For a Tax Season Unlike Any Other, Check These Items Before Your Clients File
The American Rescue Plan includes some significant changes that can affect 2020 tax returns and planning for future years.
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Between the lingering economic impact of the pandemic and the myriad provisions of the newly enacted American Rescue Plan of 2021 and the Internal Revenue Service's decision to push back the tax-filing deadline by a month, this is a tax season unlike any other.
Many advisors are facing unfamiliar situations with clients whose taxes require a second look before sending in those returns. Here are some of the significant changes that can affect 2020 tax returns and planning for future years.
Under the new law, the child credit has been increased from $2,000 to $3,600 per child up to age 5 and $3,000 for children ages 6 to 17. The new credit is fully refundable (meaning it doesn't have to offset taxes). There is a phase-out for the additional credit in excess of $2,000, beginning at $75,000 for singles and $150,000 for married couples. There is also a phase-out for the first $2,000 of credit, beginning at $200,000 for singles and $400,000 for married couples.
What's also new is that 50% of the credit will be sent to taxpayers in monthly advance payments starting in July 2021. The advance payments are for 2021 but are based on 2020 income. If the 2020 tax return has not been filed, the IRS will base the advance credits on 2019. If the amount advanced exceeds what is allowable on the 2021 tax return, the excess must be repaid. The IRS will release guidelines on how to opt in or out of the monthly prepayments.
Let's say your clients have two children, one age 3 and the other age 10. Assuming the income limitations are not an issue, they would be entitled to $6,600 of child credits. The prepayment amount would be $550 per month from July to December 2021 ($6,600 times 50% divided by 6).
Confusing? Yes it is! We essentially have two credits that have two different phase-out schedules. The rules can be summarized as follows:
Remember that the amount your clients are entitled to depends solely on 2021 income. However, if they want to maximize their prepayment, keep this in mind:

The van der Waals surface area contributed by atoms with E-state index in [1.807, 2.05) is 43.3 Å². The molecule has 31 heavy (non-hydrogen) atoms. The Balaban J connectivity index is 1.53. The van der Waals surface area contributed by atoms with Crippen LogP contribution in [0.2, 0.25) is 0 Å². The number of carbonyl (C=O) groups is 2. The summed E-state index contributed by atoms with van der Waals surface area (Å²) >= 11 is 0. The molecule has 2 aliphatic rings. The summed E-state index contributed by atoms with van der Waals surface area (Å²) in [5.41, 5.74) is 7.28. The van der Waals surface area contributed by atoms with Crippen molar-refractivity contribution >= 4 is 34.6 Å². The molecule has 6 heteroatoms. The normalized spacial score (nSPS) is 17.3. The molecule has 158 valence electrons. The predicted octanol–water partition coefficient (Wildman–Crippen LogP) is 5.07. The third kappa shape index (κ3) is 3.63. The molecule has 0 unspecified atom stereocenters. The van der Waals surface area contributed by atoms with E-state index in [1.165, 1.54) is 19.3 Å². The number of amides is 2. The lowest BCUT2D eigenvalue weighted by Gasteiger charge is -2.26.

The American Rescue Plan has increased the maximum amount of child and dependent care credits as well expanded eligibility. Previously, the expense limit was $3,000 for one qualifying child or $6,000 for more than one qualifying child. The new limit is now $8,000 for one child and $16,000 for more than one child. (A qualified child is a dependent child under age 13.) The credit is equal to 50% of the expense amount, meaning the maximum credit is $4,000 for one child and $8,000 for more than one child. And, unlike previous years, the credit is refundable. Of course, there are income limitations.
Instead of the phase-out beginning at $15,000 as it did previously, the credit percentage will phase out as adjusted gross income exceeds $125,000. Thus, starting in 2021, 50% of child care expenses will be allowed in full for taxpayers with an adjusted gross income of $15,000 or less. The percentage reduces ratably to 20% for adjusted gross incomes between $125,000 and $185,000. Then the credit is 20% for adjusted gross incomes between $185,000 and $400,000. The 20% amount phases out at adjusted gross incomes between $400,0000 and $440,000. Thus, for those with adjusted gross income of $440,000 or more, no credit is available.
For 2020, the credit is allowable if your client paid for care in order to work or to look for work. To qualify, the dependent child must be under age 13. The phase-out rules for 2020 are very complex. The credit amount is a percentage of qualifying care expenses based on adjusted gross income. If adjusted gross income is $15,000 or less, the percentage is 35%. To the extent adjusted gross income is over $15,000, the credit percentage is reduced by 1% for each $2,000 (or fraction thereof) above that amount, but not below 20%. For example, someone with adjusted gross income of $21,000 would qualify for a credit of 32% of expenses.
Finally, the child and dependent care credit also covers more than children under age 13. Care expenses also qualify for a spouse who was physically or mentally incapable of self-care and lived with your client for more than half of the year, or for someone else who was physically or mentally incapable of self-care, lived with your client for more than half of the year, and either (1) was your client's dependent, or (2) could have been your client's dependent except he or she received gross income of $4,300 or more. This means that care for an elderly parent can qualify.
There are other requirements and disclosures that must be made on the tax return, so be sure your client works with a qualified tax professional on this.
The American Rescue Plan authorized stimulus checks of up to $1,400 per person for those with adjusted gross income of less than $75,000 single or $150,000 married. There's an additional $500 for each dependent age 16 or under. For those earning above these thresholds, there is a ratable phase-out that reaches full disallowance as income reaches $80,000 for single or $160,000 for married. Thus, to maximize stimulus payments, your client will want adjusted gross income to be below $75,000 or $150,000.